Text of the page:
A ‘third answer’ is: the glass is twice as big as it needs to be. This third answer addresses function, not ‘if I am a positive or negative person” since personal opinion and character framing are not involved in the scope of the question; rather implied. Clinical critical thinking should address real, not implied, medicine. Asking the right medical questions; making medical decisions requires critical thinking, not medical thinking.

“Which works better, western medicine, or alternative medicine?”

A ‘third answer’ is: choose a treatment plan that offers the highest rate of patient satisfaction at 12 months as reported by journal published RCT articles in the past 1-10 years regardless of its platform or provider. If you don’t know how to find or read these kinds of research, ask your doctor colleagues to help you out, or learn about it on YouTube, but never settle for less than robust research. If you are a medical doctor, please connect with an orthopedic/occupational chiropractic physician, like me, to build-out your success rates of patient satisfaction. If you are a conservative ‘alternative’ care doctor, please seek out alliances within the medical field since the two disciplines have little overlap. Patient values matter more than practicing territorial medicine.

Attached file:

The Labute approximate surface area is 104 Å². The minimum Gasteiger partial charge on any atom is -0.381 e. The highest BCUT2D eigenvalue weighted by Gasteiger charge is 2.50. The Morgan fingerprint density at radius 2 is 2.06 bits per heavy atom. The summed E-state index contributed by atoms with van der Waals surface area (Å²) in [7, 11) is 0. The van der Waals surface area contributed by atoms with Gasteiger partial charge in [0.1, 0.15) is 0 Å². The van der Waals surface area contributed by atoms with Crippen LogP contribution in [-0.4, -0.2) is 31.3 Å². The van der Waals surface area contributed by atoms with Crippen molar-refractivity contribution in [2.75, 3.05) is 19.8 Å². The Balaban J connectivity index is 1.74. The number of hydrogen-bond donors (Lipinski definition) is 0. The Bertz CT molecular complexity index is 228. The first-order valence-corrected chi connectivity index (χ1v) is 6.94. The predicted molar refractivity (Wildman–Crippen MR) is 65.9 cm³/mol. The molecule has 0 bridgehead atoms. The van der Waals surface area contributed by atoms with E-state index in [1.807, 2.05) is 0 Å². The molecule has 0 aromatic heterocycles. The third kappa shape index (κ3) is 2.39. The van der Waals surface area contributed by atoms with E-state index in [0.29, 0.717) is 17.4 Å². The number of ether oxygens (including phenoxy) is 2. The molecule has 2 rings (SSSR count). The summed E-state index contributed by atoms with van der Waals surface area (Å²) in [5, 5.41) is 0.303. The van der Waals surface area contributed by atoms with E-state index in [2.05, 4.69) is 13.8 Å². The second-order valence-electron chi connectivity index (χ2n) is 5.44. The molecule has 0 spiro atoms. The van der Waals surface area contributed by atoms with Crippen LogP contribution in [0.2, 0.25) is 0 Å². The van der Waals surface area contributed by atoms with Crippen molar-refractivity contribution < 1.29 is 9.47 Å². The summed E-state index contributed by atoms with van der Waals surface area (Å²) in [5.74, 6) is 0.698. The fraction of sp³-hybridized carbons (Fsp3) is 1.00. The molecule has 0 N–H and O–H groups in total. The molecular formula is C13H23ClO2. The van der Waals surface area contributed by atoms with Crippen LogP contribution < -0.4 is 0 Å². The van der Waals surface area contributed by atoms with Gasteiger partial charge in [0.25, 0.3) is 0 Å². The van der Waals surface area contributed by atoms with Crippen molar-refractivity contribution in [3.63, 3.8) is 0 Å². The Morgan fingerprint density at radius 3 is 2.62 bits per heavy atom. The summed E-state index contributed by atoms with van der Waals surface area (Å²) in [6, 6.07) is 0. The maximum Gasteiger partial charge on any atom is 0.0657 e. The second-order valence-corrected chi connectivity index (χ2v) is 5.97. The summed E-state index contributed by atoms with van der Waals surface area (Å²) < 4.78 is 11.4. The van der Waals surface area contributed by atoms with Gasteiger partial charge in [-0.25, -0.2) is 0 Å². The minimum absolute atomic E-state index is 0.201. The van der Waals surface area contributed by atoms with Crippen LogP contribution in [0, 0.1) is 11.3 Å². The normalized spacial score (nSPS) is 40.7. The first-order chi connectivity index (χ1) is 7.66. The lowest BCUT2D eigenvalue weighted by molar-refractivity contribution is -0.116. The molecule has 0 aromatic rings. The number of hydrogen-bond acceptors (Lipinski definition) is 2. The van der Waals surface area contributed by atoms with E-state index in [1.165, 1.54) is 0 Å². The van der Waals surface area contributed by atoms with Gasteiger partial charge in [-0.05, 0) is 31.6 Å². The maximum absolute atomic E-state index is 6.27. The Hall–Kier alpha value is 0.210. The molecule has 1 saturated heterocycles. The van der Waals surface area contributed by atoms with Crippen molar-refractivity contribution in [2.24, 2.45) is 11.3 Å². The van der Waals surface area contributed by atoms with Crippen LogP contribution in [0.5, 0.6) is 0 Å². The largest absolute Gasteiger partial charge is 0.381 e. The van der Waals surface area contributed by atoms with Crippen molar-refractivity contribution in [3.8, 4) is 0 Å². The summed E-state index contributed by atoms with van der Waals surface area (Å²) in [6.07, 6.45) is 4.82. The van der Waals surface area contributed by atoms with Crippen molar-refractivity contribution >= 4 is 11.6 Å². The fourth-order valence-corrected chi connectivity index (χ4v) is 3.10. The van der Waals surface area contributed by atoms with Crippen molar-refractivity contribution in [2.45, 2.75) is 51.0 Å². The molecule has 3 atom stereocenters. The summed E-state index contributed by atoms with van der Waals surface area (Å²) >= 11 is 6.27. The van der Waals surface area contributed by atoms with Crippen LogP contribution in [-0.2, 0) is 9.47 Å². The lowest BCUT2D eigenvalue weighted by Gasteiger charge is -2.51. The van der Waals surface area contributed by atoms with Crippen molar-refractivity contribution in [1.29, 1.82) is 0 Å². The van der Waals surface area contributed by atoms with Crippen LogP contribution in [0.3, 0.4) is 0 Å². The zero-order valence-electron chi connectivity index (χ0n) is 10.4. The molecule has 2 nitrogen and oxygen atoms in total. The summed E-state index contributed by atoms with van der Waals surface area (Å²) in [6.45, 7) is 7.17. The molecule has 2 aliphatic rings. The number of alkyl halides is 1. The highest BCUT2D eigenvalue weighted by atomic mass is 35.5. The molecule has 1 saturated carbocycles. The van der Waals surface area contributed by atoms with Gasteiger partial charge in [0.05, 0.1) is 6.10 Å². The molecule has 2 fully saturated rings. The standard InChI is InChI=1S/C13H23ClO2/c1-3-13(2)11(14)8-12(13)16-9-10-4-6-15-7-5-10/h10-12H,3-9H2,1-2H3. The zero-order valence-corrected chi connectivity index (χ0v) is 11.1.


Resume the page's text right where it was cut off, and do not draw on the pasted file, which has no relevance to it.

“Should I offer the surgery, or not?”

A ‘third answer’ is to prioritize patient values: (1) is surgery the gold standard with least side effects (and you can prove it), (2) is there a lower cost treatment (always), (3) does the surgery return the patient back to ADLs and RTP faster than any other treatment, (4) are you offering a professional & personal money-back guarantee? This third answer is about respecting patient values over financial gain, ego, or treating from a ‘cookbook.’ Nothing matters more to the patient than: (1) is it the safest, (2) is it affordable, (3) its effectiveness to restore ADLs and RTP quickly, (4) does the doctor stand behind his/her craft. Western medicine is not exempt from providing customer satisfaction. Did you even ask the patient about their values?